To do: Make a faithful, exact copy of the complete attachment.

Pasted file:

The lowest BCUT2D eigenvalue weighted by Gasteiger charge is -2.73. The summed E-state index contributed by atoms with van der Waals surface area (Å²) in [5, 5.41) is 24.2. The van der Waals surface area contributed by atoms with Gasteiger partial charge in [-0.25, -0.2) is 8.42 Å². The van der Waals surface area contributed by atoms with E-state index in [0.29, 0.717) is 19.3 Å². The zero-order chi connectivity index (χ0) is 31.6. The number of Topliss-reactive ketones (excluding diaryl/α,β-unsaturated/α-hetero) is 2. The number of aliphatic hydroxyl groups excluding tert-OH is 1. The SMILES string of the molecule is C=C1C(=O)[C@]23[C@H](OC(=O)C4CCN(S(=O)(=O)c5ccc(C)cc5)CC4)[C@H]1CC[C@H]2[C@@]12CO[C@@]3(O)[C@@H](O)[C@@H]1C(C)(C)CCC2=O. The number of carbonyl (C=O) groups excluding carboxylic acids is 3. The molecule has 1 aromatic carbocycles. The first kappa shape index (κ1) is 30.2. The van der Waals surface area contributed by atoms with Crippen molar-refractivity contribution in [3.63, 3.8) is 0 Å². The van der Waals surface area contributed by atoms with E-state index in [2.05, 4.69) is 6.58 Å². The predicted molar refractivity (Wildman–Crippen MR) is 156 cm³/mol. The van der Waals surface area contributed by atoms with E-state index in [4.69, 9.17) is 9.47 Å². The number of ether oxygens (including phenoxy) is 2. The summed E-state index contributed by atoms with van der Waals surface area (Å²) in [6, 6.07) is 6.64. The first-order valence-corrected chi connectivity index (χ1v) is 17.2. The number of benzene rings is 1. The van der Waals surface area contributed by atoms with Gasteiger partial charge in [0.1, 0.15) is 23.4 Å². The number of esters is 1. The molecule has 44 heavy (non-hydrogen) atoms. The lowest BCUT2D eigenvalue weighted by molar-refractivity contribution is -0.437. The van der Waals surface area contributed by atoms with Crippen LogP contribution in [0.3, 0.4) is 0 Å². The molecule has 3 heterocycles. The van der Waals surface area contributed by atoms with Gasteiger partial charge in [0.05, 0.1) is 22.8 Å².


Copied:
The lowest BCUT2D eigenvalue weighted by Gasteiger charge is -2.73. The summed E-state index contributed by atoms with van der Waals surface area (Å²) in [5, 5.41) is 24.2. The van der Waals surface area contributed by atoms with Gasteiger partial charge in [-0.25, -0.2) is 8.42 Å². The van der Waals surface area contributed by atoms with E-state index in [0.29, 0.717) is 19.3 Å². The zero-order chi connectivity index (χ0) is 31.6. The number of Topliss-reactive ketones (excluding diaryl/α,β-unsaturated/α-hetero) is 2. The number of aliphatic hydroxyl groups excluding tert-OH is 1. The SMILES string of the molecule is C=C1C(=O)[C@]23[C@H](OC(=O)C4CCN(S(=O)(=O)c5ccc(C)cc5)CC4)[C@H]1CC[C@H]2[C@@]12CO[C@@]3(O)[C@@H](O)[C@@H]1C(C)(C)CCC2=O. The number of carbonyl (C=O) groups excluding carboxylic acids is 3. The molecule has 1 aromatic carbocycles. The first kappa shape index (κ1) is 30.2. The van der Waals surface area contributed by atoms with Crippen molar-refractivity contribution in [3.63, 3.8) is 0 Å². The van der Waals surface area contributed by atoms with E-state index in [2.05, 4.69) is 6.58 Å². The predicted molar refractivity (Wildman–Crippen MR) is 156 cm³/mol. The van der Waals surface area contributed by atoms with E-state index in [4.69, 9.17) is 9.47 Å². The number of ether oxygens (including phenoxy) is 2. The summed E-state index contributed by atoms with van der Waals surface area (Å²) in [6, 6.07) is 6.64. The first-order valence-corrected chi connectivity index (χ1v) is 17.2. The number of benzene rings is 1. The van der Waals surface area contributed by atoms with Gasteiger partial charge in [0.1, 0.15) is 23.4 Å². The number of esters is 1. The molecule has 44 heavy (non-hydrogen) atoms. The lowest BCUT2D eigenvalue weighted by molar-refractivity contribution is -0.437. The van der Waals surface area contributed by atoms with Crippen LogP contribution in [0.3, 0.4) is 0 Å². The molecule has 3 heterocycles. The van der Waals surface area contributed by atoms with Gasteiger partial charge in [0.05, 0.1) is 22.8 Å².